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Dutch smuggling gang used fake ambulances 'rammed with drugs', court told

Published 17/11/2015

The fake ambulance was used to smuggle cocaine, heroin and ecstasy into the UK, Birmingham Crown Court was told
The fake ambulance was used to smuggle cocaine, heroin and ecstasy into the UK, Birmingham Crown Court was told

Audacious Dutch smugglers may have sneaked up to £1.6 billion worth of cocaine and heroin into the UK using "a fleet" of fake ambulances, a court has heard.

Leonardus Bijlsma and Dennis Vogelaar were allegedly part of a "lucrative criminal conspiracy" to sneak huge hauls of drugs into the country under the noses of British police, according to prosecutors.

A Birmingham Crown Court jury was today told the smuggling operation, fronted by a bogus ambulance company in Holland, may have seen up to £420 million in "top-quality" class A drugs reach the UK, via the Channel's ferry ports.

When the high-purity drug packets were cut down to individual street-value wraps, the total cash value could increase four-fold reaching a "staggering" amount, said prosecutor Robert Davies

He said: "The prosecution suggest this was a top-level, audacious, and - up to the point of interception and the arrests - a successful and lucrative criminal conspiracy."

Mr Davies said the conspiracy was uncovered when officers of the National Crime Agency (NCA) swooped on one of the ambulances after tracking it to Smethwick in the West Midlands, on June 16.

When police arrived they arrested Bijlsma, described in court by Mr Davies as the organised crime operation's "right-hand man", and "ambulance driver" Vogelaar.

The gang were equipped with bogus paramedic uniforms and a letter purporting to be from a Dutch patient being taken to a London hospital for treatment.

In separate smuggling runs, the Crown has also alleged the conspirators may have employed "fake patients" to strengthen their cover story.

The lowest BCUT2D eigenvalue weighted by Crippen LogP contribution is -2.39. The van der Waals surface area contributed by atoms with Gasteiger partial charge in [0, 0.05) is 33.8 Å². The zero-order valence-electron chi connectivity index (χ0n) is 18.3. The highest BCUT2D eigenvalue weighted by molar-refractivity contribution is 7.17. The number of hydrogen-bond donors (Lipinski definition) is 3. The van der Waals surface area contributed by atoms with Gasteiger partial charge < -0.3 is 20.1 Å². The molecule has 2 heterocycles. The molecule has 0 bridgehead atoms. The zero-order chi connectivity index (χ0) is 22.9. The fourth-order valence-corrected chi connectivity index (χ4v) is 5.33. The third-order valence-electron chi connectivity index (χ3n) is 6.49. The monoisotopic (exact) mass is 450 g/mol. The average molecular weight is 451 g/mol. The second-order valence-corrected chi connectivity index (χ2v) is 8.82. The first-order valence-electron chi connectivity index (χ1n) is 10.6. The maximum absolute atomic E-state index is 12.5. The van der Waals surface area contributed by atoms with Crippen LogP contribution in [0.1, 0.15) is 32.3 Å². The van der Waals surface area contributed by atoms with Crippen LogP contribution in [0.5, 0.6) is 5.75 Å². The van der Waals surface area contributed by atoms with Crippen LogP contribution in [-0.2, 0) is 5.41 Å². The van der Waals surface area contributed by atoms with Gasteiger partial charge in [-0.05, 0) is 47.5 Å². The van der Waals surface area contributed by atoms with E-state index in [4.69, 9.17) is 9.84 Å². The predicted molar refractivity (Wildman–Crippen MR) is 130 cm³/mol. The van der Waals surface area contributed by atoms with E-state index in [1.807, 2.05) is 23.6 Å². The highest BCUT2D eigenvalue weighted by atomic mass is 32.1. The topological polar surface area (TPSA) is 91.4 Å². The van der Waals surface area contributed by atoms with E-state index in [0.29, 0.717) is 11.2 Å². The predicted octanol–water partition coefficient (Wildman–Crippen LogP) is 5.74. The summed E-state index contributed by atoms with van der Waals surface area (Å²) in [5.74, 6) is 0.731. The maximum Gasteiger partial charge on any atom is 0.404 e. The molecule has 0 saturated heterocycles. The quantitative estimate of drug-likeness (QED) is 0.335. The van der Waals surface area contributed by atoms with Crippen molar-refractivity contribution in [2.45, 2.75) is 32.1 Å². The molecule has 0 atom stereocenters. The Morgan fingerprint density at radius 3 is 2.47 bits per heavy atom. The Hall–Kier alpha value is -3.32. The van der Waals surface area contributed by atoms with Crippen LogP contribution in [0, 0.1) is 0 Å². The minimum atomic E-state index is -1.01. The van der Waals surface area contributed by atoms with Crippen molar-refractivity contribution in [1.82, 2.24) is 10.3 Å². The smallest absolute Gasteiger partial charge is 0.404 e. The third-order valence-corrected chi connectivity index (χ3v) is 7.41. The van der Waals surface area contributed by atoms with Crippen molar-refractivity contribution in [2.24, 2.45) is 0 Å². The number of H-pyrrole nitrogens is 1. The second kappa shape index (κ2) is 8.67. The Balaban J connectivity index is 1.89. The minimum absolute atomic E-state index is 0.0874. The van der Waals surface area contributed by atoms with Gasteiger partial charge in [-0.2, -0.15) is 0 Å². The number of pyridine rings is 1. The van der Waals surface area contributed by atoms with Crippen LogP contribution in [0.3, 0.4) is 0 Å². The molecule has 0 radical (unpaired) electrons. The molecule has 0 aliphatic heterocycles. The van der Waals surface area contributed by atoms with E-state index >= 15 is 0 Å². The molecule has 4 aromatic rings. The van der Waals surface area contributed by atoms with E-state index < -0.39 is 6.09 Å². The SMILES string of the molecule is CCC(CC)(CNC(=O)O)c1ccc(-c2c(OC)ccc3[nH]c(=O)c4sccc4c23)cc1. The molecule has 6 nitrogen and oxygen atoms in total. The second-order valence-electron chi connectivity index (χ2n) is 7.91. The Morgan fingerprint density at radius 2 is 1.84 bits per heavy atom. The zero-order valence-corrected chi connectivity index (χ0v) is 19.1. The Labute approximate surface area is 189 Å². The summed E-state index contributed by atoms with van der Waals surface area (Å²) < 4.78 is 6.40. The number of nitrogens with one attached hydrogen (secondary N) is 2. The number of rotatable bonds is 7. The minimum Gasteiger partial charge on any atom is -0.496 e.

When the NCA officers swooped in Smethwick, two other men; Olof Schoon, aged 38, and 51-year-old Richard Engelsbel, were also detained, jurors heard.

Mr Davies explained that the reason those men did not appear in the dock alongside Bijlsma and Vogelaar, both of Amsterdam, was because they have already admitted conspiracy to import class A drugs.

Schoon, who was director of Dutch-based Schoon Ambulance Company, was described by prosecutors as "the central player".

Investigations revealed that the ambulance was "rammed" to the roof with more than £38 million of cocaine and heroin.

Inside the back of the ambulance, concealed behind metal-riveted panels in six "hides", were neatly-stacked, colour-coded packets of class A drugs including 193kg of cocaine with a street value of more than £30 million, and 74kg of heroin worth £8 million in individual deals.

Officers also found 60,000 ecstasy tablets.

Mr Davies, opening the case for the Crown, described it as "an absolutely enormous amount of class A drugs".

He added: "In truth the ambulance was rammed with drugs."

But Mr Davies also told the jury that further study of bogus company's records revealed that the fake ambulance journeys had been "going on over weeks and months".

In Holland, investigators discovered "a fleet of ambulances" being run by Schoon's company, ostensibly transferring patients to and from the UK.

Mr Davies described the firm and its operations as nothing more than "a veneer" for the smuggling operation which boasted vehicles that were fully taxed, and regular accounts filed with the authorities.

"Four (ambulances) had hiding places of a similar type," he added.

"Between the vehicles, at least 45 trips can be shown to have been made in 14 months, with the final trip in June."

Both Bijlsma, 55, and of Hoofddorp, and 28-year-old Vogelaar, of Vijfhuizen, were later charged with conspiracy to smuggle. They deny any wrong-doing.

In interview they told officers they had no knowledge of drug-smuggling operation, with Bijlsma stating he had travelled abroad to look at a car.

Vogelaar claimed he believed his driving job to be genuine.

However, the prosecutor told jurors they would be studying "highly incriminating" evidence implicating both men, including a rivet gun found with Bijlsma's DNA on it which the prosecution have claimed was used to fasten the false panels inside the ambulance.

The prosecution likened Vogelaar, who was shown on CCTV played in court wearing a paramedic's uniform, to TV cartoon character "Mr Ben".

"The organised crime group running this operation would not have risked an innocent stooge aboard one of its ambulances," added Mr Davies.

The trial, expected to last two weeks, continues.

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